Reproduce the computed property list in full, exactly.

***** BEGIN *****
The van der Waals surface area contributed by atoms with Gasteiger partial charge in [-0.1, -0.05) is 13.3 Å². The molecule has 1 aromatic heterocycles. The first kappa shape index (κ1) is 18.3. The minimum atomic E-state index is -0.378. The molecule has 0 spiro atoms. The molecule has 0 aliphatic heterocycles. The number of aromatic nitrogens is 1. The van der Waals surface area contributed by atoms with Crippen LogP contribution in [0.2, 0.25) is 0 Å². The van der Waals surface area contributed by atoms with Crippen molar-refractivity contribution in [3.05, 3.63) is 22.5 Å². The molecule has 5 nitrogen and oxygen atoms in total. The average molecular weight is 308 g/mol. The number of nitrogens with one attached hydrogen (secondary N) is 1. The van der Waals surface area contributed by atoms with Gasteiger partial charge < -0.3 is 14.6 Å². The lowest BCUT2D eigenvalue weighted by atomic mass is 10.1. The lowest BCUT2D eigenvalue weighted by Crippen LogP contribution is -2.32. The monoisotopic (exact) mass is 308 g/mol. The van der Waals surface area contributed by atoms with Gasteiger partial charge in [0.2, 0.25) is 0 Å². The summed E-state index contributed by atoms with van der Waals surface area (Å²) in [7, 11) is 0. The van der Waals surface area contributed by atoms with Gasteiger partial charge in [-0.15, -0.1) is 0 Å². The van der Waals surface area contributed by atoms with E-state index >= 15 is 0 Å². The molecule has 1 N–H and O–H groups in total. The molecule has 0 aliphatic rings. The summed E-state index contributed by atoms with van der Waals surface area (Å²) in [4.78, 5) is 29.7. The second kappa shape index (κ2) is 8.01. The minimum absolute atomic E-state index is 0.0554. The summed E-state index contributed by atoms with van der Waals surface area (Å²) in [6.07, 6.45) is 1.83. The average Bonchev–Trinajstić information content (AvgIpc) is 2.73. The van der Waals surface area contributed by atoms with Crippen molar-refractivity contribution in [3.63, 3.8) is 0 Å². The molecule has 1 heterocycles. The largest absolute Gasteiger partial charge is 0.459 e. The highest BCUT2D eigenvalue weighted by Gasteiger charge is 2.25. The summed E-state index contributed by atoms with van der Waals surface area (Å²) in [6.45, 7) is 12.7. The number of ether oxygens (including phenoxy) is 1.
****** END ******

The van der Waals surface area contributed by atoms with Gasteiger partial charge in [-0.1, -0.05) is 13.3 Å². The molecule has 1 aromatic heterocycles. The first kappa shape index (κ1) is 18.3. The minimum atomic E-state index is -0.378. The molecule has 0 spiro atoms. The molecule has 0 aliphatic heterocycles. The number of aromatic nitrogens is 1. The van der Waals surface area contributed by atoms with Crippen LogP contribution in [0.2, 0.25) is 0 Å². The van der Waals surface area contributed by atoms with Crippen molar-refractivity contribution in [3.05, 3.63) is 22.5 Å². The molecule has 5 nitrogen and oxygen atoms in total. The average molecular weight is 308 g/mol. The number of nitrogens with one attached hydrogen (secondary N) is 1. The van der Waals surface area contributed by atoms with Gasteiger partial charge < -0.3 is 14.6 Å². The lowest BCUT2D eigenvalue weighted by atomic mass is 10.1. The lowest BCUT2D eigenvalue weighted by Crippen LogP contribution is -2.32. The monoisotopic (exact) mass is 308 g/mol. The van der Waals surface area contributed by atoms with Gasteiger partial charge in [0.2, 0.25) is 0 Å². The summed E-state index contributed by atoms with van der Waals surface area (Å²) in [7, 11) is 0. The van der Waals surface area contributed by atoms with Gasteiger partial charge in [-0.15, -0.1) is 0 Å². The van der Waals surface area contributed by atoms with E-state index >= 15 is 0 Å². The molecule has 1 N–H and O–H groups in total. The molecule has 0 aliphatic rings. The summed E-state index contributed by atoms with van der Waals surface area (Å²) in [4.78, 5) is 29.7. The second kappa shape index (κ2) is 8.01. The minimum absolute atomic E-state index is 0.0554. The summed E-state index contributed by atoms with van der Waals surface area (Å²) in [6.07, 6.45) is 1.83. The average Bonchev–Trinajstić information content (AvgIpc) is 2.73. The van der Waals surface area contributed by atoms with Crippen molar-refractivity contribution in [3.63, 3.8) is 0 Å². The molecule has 1 heterocycles. The largest absolute Gasteiger partial charge is 0.459 e. The highest BCUT2D eigenvalue weighted by Gasteiger charge is 2.25. The summed E-state index contributed by atoms with van der Waals surface area (Å²) in [6.45, 7) is 12.7. The number of ether oxygens (including phenoxy) is 1.